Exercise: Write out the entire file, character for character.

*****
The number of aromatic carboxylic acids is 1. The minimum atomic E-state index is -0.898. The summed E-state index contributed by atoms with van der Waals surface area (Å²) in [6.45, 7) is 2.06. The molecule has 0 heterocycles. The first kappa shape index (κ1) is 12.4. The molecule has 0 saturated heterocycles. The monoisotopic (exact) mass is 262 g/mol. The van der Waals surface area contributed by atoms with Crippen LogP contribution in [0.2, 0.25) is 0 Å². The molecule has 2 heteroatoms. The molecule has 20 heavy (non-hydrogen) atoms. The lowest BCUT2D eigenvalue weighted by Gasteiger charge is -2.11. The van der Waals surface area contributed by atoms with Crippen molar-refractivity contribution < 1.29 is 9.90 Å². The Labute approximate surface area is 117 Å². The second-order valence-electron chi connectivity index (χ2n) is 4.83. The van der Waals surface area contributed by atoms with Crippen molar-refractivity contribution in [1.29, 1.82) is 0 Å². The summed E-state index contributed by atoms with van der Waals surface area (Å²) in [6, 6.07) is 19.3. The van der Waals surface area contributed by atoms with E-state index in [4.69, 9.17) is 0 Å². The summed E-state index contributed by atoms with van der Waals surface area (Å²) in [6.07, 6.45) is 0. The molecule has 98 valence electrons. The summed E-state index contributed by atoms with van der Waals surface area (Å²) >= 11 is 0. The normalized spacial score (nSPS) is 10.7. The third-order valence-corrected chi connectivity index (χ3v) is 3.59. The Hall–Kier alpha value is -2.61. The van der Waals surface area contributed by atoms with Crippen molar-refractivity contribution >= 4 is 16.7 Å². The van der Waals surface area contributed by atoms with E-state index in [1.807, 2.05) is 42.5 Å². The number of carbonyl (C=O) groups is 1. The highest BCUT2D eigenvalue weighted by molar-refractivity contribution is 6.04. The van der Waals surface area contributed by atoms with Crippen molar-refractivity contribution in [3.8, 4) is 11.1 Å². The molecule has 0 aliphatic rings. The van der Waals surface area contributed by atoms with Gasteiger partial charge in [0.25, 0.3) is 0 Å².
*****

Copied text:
The number of aromatic carboxylic acids is 1. The minimum atomic E-state index is -0.898. The summed E-state index contributed by atoms with van der Waals surface area (Å²) in [6.45, 7) is 2.06. The molecule has 0 heterocycles. The first kappa shape index (κ1) is 12.4. The molecule has 0 saturated heterocycles. The monoisotopic (exact) mass is 262 g/mol. The van der Waals surface area contributed by atoms with Crippen LogP contribution in [0.2, 0.25) is 0 Å². The molecule has 2 heteroatoms. The molecule has 20 heavy (non-hydrogen) atoms. The lowest BCUT2D eigenvalue weighted by Gasteiger charge is -2.11. The van der Waals surface area contributed by atoms with Crippen molar-refractivity contribution < 1.29 is 9.90 Å². The Labute approximate surface area is 117 Å². The second-order valence-electron chi connectivity index (χ2n) is 4.83. The van der Waals surface area contributed by atoms with Crippen molar-refractivity contribution in [1.29, 1.82) is 0 Å². The summed E-state index contributed by atoms with van der Waals surface area (Å²) in [6, 6.07) is 19.3. The van der Waals surface area contributed by atoms with E-state index in [4.69, 9.17) is 0 Å². The summed E-state index contributed by atoms with van der Waals surface area (Å²) in [6.07, 6.45) is 0. The molecule has 98 valence electrons. The summed E-state index contributed by atoms with van der Waals surface area (Å²) >= 11 is 0. The normalized spacial score (nSPS) is 10.7. The third-order valence-corrected chi connectivity index (χ3v) is 3.59. The Hall–Kier alpha value is -2.61. The van der Waals surface area contributed by atoms with Crippen molar-refractivity contribution >= 4 is 16.7 Å². The van der Waals surface area contributed by atoms with E-state index in [1.807, 2.05) is 42.5 Å². The number of carbonyl (C=O) groups is 1. The highest BCUT2D eigenvalue weighted by molar-refractivity contribution is 6.04. The van der Waals surface area contributed by atoms with Crippen molar-refractivity contribution in [3.8, 4) is 11.1 Å². The molecule has 0 aliphatic rings. The van der Waals surface area contributed by atoms with Gasteiger partial charge in [0.25, 0.3) is 0 Å².